Canadian Medical Association

Choosing Wisely Canada (CWC) is a national campaign that helps clinicians and patients have conversations about unnecessary tests, treatments and procedures. We surveyed e-Panel members about their awareness of CWC and CMA’s role in the campaign, their use of the resources CWC offers physicians, and more.

Completed:
November 2016

Distributed to:
3,864 e-Panel members

Responses:
803

Response rate:
20.8%

Want to share your perspective? Visit the CMA Member Voice e-Panel page for more information on  how to participate in future surveys.

Physicians are extremely reluctant to tell their patients some imaging isn't indicated for both patient peace of mind and fear of litigation. That has to be addressed.

-Member Voice e-Panel respondent

What members said

Awareness of the campaign and CMA’s involvement

88.4% of survey respondents were aware of the CWC campaign. Among those who knew about CWC, 77.3% were aware of CMA’s role as a leading partner in the campaign.

Use of CWC resources

48.4% of respondents indicated they do not use CWC’s lists in their clinical practice and 42.4% said they do. 9.3% said the question did not apply to their practice.

We asked respondents who do use CWC lists how often they use them. Of the 284 respondents who said they use CWC lists in their practice:

  • 15.5% reported very frequent usage
  • 31.0% reported frequent usage
  • 48.2% said they used them occasionally
  • 5.3% indicated rare usage

When asked if their patients had sufficient tools and information to make informed decisions about appropriate use of services, 66.0% of respondents disagreed or strongly disagreed.

47.7% of respondents agreed or strongly agreed that they as physicians need more support and tools to help make decisions about which services were inappropriate for their patients.

I know about the initiative but not the tools or recommendations. More guidance on a) where they are located and b) how to use them would be helpful.

-Member Voice e-Panel respondent

Effectiveness of the CWC campaign

When asked if the CWC campaign has helped reduce unnecessary use of healthcare services:

  • 52.0% were unsure
  • 30% agreed (27.6%) or strongly agreed (2.4%)
  • 18.1% of respondents disagreed (16.4%) or strongly disagreed (1.6%)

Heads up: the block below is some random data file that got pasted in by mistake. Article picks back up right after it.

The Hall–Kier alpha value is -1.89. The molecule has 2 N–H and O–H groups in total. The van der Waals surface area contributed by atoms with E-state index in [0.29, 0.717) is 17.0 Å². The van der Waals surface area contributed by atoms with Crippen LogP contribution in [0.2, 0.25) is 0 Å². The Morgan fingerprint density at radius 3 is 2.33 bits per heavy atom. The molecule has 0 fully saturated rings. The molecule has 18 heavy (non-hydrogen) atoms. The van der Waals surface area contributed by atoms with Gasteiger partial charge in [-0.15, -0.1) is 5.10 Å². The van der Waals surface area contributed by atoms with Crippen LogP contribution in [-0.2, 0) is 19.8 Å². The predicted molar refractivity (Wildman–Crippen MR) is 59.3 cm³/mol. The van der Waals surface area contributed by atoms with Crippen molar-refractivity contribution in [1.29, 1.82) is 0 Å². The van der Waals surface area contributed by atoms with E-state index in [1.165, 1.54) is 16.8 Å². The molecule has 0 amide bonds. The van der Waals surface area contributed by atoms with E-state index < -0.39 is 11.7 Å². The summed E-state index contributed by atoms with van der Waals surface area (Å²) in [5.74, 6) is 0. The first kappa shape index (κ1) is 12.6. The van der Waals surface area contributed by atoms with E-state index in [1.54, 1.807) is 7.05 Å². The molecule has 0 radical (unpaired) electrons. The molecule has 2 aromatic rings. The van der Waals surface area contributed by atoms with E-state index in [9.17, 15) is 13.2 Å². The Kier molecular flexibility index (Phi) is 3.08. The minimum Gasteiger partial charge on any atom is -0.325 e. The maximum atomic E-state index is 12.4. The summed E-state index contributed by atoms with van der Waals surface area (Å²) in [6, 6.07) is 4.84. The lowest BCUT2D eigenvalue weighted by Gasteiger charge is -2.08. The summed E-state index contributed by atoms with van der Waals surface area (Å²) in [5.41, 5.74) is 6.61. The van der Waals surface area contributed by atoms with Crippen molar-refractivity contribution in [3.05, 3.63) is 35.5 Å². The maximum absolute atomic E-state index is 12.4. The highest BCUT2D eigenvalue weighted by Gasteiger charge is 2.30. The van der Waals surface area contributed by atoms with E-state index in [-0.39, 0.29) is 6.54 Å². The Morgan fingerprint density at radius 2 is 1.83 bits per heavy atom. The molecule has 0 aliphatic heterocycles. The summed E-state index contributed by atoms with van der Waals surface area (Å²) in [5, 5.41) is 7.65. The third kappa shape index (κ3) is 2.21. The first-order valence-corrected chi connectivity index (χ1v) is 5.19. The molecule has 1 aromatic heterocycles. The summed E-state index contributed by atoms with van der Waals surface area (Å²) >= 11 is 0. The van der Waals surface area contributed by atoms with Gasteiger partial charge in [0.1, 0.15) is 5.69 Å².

I think it is too early to measure the impact of CWC. I think that patient information (such as posters and handouts/brochures) should be more prominently distributed. This would be a useful way for the CMA to contribute and, also, increase the CMA's visibility.

-Member Voice e-Panel respondent

Tools to help implement CWC recommendations

We asked e-Panel members what tools or resources would help them apply CWC recommendations in their clinical practice. Suggestions included:

  • Penalty/incentive program for physicians to follow recommendations
  • Public awareness and education materials (e.g., pamphlets/handouts, posters in clinics and ER rooms, pediatric resources)
  • Patient/media education campaign
  • Mobile app with resources organized by disease/specialty/symptoms (separate for physicians and patients)
  • More sharable electronic content (e.g., apps, tools, programs, PDFs)
  • Evidence-based reasoning behind the recommendations
  • Continuing medical education credits and/or Royal College requirements
  • Endorsement from provincial colleges and provincial/territorial medical associations
  • Electronic medical record tools (e.g., custom forms, stamps, reminders, recommendations)
  • Simplified guidelines/criteria for ordering medical tests — more accessible for physicians and patients and more understandable for patients
  • Certain tests marked with an asterisk to indicate that CWC recommendations exist for that test

What’s next

As a founding partner of CWC, we’ll continue to look for opportunities to promote awareness of the campaign’s goals and objectives. That includes patient and physician tools that support the appropriate use of tests, treatments and procedures.

Other e-Panel survey summaries

See what CMA members had to say about other health topics: